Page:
Indicator description: Industrial relations
Sound industrial relations and effective social dialogue are a means to promote better wages and working conditions as well as peace and social justice. As instruments of good governance, they foster cooperation and economic performance, helping to create an enabling environment for the realization of the objective of decent work at the national level.
Indicators on industrial relations are an important element in measuring progress towards decent work, which is why ILOSTAT presents statistics on trade union density and collective bargaining coverage rates. ILOSTAT also includes statistics compiled from national sources on the number of strikes and lockouts that took place every year, the number of workers involved in strikes and lockouts, the number of days not worked due to strikes and lockouts and the ratio of days not worked due to strikes and lockouts per 1000 workers, all of them disaggregated by economic activity.
Concepts and definitions
A trade union is defined as a workers’ organization constituted for the purpose of furthering and defending the interests of workers. For the purposes of promoting international comparability of the statistics presented in ILOSTAT, trade union membership refers only to union members who are employees. That is, it excludes union members who are not in paid employment (self-employed, unemployed, retired, etc.), unless otherwise stated in the notes.
Workers covered by collective bargaining are all those workers whose pay and/or conditions of employment are determined by one or more collective agreement(s). Collective bargaining agreements refer to all agreements in writing regarding working conditions and terms of employment concluded between an employer, a group of employers or one or more employers’ organisations, on the one hand, and one or more representative workers’ organisations, on the other. Collective bargaining coverage includes, to the extent possible, workers covered by collective agreements by virtue of their extension, as well as workers covered by collective agreements concluded in previous years but still in force.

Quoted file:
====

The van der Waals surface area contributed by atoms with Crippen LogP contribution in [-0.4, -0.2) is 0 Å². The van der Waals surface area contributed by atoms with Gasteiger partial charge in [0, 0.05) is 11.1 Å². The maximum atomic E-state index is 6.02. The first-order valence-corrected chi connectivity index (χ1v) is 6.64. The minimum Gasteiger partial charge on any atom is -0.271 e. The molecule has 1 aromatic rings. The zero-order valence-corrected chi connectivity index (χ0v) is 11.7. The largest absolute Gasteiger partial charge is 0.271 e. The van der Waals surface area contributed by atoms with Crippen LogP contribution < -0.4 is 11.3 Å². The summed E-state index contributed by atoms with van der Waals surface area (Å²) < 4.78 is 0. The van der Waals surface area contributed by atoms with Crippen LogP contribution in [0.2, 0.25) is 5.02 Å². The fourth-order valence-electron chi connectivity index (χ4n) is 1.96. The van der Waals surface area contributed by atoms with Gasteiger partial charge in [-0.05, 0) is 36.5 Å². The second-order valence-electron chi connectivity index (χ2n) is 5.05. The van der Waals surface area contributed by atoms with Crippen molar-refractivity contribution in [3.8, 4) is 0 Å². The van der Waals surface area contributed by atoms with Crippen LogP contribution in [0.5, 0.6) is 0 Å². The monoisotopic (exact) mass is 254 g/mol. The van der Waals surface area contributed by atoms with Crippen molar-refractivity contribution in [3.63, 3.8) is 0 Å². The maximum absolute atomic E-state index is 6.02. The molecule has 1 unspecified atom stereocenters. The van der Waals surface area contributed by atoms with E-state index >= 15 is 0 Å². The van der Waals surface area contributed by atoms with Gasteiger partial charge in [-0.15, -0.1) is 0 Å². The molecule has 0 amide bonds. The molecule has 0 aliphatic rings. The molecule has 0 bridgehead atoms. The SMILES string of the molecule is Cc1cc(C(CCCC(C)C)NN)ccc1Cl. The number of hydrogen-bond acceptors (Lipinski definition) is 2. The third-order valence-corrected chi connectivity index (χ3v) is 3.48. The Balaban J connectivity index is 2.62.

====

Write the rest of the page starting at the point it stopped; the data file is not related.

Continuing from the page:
A strike is a temporary work stoppage carried out by one or more groups of workers with a view to enforcing or resisting demands or expressing grievances, or supporting other workers in their demands or grievances.
A lockout is a total or partial temporary closure of one or more places of employment, or the hindering of the normal work activities of employees, by one or more employers with a view to enforcing or resisting demands or expressing grievances, or supporting other employers in their demands or grievances.
The concept of days not worked as a result of strikes and lockouts refers to the total number of working days during which work would normally have been carried out by each worker involved had there been no stoppage.
The concept of workers involved in a strike or a lockout covers those directly or indirectly involved at any time during a strike or lockout, whether the involvement was for the full duration of the strike or lockout, or only part of it. Workers who are unable to work as a result of the secondary effects of strikes or lockouts should not be included. Workers directly involved in a strike are those who have participated in the stoppage of the work, whereas workers indirectly involved in a strike are those who were unable to work due to a strike. In the case of lockouts, workers directly and indirectly involved refer respectively to the “employees of establishments involved who were directly concerned by the labour dispute and who were prevented from working by the lockout” and “employees of the establishments involved who were not directly concerned by the labour dispute but who were prevented from working by the lockout”.